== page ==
“I got hurt in Vietnam. This land mine blew a hole in my upper back and destroyed some vertebrae and part of my spinal cord and part of my brain. I was paralyzed for about a year. Then one day I was talking to this guy Schulz, who was just an orderly, and I told him I felt okay, that I was pretty sure I could walk and use my arms. Next thing I know, this psychiatrist is there telling me that I’ll just have to accept the fact that I’m gonna be paralyzed for life. He was trying to help me face reality, which I suppose was his job, but since I knew I could walk he just irritated me. Sometimes you just know something, no matter what anybody else tells you.”
Which reminded me of a fascinating moment from my week on the set of Inside Moves, a moment when John Savage said to me, “You know, I am Roary. When I read your book, I thought, ‘This is me. Exactly. I am this guy.’”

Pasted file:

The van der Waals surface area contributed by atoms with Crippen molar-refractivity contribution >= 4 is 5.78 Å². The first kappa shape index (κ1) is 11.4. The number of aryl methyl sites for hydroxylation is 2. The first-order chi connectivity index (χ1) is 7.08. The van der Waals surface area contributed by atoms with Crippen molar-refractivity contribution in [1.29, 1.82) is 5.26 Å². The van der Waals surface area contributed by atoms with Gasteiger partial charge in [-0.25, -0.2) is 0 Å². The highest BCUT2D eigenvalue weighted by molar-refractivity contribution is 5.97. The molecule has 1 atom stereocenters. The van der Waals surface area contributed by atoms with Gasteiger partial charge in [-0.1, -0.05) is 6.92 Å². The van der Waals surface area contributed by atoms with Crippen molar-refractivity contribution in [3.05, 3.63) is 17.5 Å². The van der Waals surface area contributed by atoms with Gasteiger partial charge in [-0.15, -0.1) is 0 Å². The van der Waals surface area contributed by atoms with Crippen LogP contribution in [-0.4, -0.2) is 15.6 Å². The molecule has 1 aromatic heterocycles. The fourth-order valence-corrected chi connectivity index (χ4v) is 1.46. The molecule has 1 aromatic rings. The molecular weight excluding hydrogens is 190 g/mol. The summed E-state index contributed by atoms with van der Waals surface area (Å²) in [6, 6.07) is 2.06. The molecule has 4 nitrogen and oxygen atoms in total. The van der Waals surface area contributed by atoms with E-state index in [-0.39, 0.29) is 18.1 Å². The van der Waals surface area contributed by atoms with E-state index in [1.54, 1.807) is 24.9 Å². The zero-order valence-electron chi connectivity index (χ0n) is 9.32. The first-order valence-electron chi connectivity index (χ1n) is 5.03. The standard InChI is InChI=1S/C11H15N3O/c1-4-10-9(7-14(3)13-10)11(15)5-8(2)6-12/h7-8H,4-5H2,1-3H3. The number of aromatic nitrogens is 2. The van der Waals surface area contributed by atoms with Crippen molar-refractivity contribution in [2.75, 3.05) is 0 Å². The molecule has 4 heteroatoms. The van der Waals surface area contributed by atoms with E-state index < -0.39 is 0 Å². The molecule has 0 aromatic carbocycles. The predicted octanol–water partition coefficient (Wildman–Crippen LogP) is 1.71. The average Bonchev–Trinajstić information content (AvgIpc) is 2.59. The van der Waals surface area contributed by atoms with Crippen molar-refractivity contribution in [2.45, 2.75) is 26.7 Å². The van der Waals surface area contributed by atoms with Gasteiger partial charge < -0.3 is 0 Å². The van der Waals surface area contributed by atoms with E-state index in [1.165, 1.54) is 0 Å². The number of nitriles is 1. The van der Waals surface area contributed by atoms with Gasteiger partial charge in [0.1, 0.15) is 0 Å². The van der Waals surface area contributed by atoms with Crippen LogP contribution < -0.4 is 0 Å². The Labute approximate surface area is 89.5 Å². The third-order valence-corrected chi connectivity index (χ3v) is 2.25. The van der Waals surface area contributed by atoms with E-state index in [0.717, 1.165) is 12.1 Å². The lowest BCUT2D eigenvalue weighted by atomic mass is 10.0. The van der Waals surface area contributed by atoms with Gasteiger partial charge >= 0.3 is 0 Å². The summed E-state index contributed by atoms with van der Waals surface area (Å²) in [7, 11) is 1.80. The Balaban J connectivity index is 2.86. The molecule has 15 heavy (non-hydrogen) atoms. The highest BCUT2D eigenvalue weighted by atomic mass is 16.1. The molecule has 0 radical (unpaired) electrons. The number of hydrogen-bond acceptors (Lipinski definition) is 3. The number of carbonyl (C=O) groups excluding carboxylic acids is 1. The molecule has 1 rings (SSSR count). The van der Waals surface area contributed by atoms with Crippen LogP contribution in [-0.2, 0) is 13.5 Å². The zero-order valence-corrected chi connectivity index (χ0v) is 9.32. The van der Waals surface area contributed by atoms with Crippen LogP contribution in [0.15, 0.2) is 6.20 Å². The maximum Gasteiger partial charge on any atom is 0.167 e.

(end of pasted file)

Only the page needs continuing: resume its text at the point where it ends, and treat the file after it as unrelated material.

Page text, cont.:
Then I mentioned to the audience the possibility of the novel Inside Moves being re-issued with an introduction by Sherman Alexie, and the audience cheered. What made their cheering surprising to me was that I had previously mentioned Sherman Alexie to a number of friends, and most of them had never heard of him. But the Point Arena crowd knew him because, I soon learned, Sherman had been to that very theater to present Smoke Signals and to read from his books. It turns out Sherman is the friend of a local English teacher whose class voted Sherman Alexie the author they would most like to meet, and so he came down from Seattle to meet the kids and the people of Point Arena. Is this a small world, or what?